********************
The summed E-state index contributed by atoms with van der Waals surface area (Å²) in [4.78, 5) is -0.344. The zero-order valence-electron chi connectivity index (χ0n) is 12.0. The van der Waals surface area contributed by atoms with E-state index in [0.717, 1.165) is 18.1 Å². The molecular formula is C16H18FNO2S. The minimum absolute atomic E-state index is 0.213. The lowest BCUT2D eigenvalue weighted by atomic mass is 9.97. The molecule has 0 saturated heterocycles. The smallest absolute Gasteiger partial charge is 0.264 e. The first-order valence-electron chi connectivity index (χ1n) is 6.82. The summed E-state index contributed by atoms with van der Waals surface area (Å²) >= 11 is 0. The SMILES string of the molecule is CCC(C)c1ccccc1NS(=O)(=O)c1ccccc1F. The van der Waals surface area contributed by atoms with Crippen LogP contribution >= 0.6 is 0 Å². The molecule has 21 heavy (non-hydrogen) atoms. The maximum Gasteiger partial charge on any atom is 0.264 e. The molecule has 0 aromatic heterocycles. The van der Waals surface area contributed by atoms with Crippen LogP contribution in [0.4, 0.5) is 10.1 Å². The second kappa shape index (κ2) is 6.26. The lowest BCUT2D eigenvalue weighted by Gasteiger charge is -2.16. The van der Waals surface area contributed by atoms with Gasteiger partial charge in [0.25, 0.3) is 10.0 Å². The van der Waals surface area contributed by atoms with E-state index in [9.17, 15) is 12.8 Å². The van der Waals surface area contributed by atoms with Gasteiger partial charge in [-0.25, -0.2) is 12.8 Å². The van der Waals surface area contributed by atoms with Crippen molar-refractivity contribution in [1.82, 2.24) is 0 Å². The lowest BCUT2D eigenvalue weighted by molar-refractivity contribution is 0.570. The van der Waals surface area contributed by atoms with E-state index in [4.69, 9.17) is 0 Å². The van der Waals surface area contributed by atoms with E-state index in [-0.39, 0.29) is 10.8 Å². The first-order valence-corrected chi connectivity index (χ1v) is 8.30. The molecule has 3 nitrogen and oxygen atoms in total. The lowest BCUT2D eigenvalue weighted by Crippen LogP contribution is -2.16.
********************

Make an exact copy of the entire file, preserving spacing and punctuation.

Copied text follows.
The summed E-state index contributed by atoms with van der Waals surface area (Å²) in [4.78, 5) is -0.344. The zero-order valence-electron chi connectivity index (χ0n) is 12.0. The van der Waals surface area contributed by atoms with E-state index in [0.717, 1.165) is 18.1 Å². The molecular formula is C16H18FNO2S. The minimum absolute atomic E-state index is 0.213. The lowest BCUT2D eigenvalue weighted by atomic mass is 9.97. The molecule has 0 saturated heterocycles. The smallest absolute Gasteiger partial charge is 0.264 e. The first-order valence-electron chi connectivity index (χ1n) is 6.82. The summed E-state index contributed by atoms with van der Waals surface area (Å²) >= 11 is 0. The SMILES string of the molecule is CCC(C)c1ccccc1NS(=O)(=O)c1ccccc1F. The van der Waals surface area contributed by atoms with Crippen LogP contribution >= 0.6 is 0 Å². The molecule has 21 heavy (non-hydrogen) atoms. The maximum Gasteiger partial charge on any atom is 0.264 e. The molecule has 0 aromatic heterocycles. The van der Waals surface area contributed by atoms with Crippen LogP contribution in [0.4, 0.5) is 10.1 Å². The second kappa shape index (κ2) is 6.26. The lowest BCUT2D eigenvalue weighted by Gasteiger charge is -2.16. The van der Waals surface area contributed by atoms with Gasteiger partial charge in [0.25, 0.3) is 10.0 Å². The van der Waals surface area contributed by atoms with E-state index in [9.17, 15) is 12.8 Å². The van der Waals surface area contributed by atoms with Gasteiger partial charge in [-0.25, -0.2) is 12.8 Å². The van der Waals surface area contributed by atoms with Crippen molar-refractivity contribution in [1.82, 2.24) is 0 Å². The lowest BCUT2D eigenvalue weighted by molar-refractivity contribution is 0.570. The van der Waals surface area contributed by atoms with E-state index in [4.69, 9.17) is 0 Å². The van der Waals surface area contributed by atoms with E-state index in [-0.39, 0.29) is 10.8 Å². The first-order valence-corrected chi connectivity index (χ1v) is 8.30. The molecule has 3 nitrogen and oxygen atoms in total. The lowest BCUT2D eigenvalue weighted by Crippen LogP contribution is -2.16.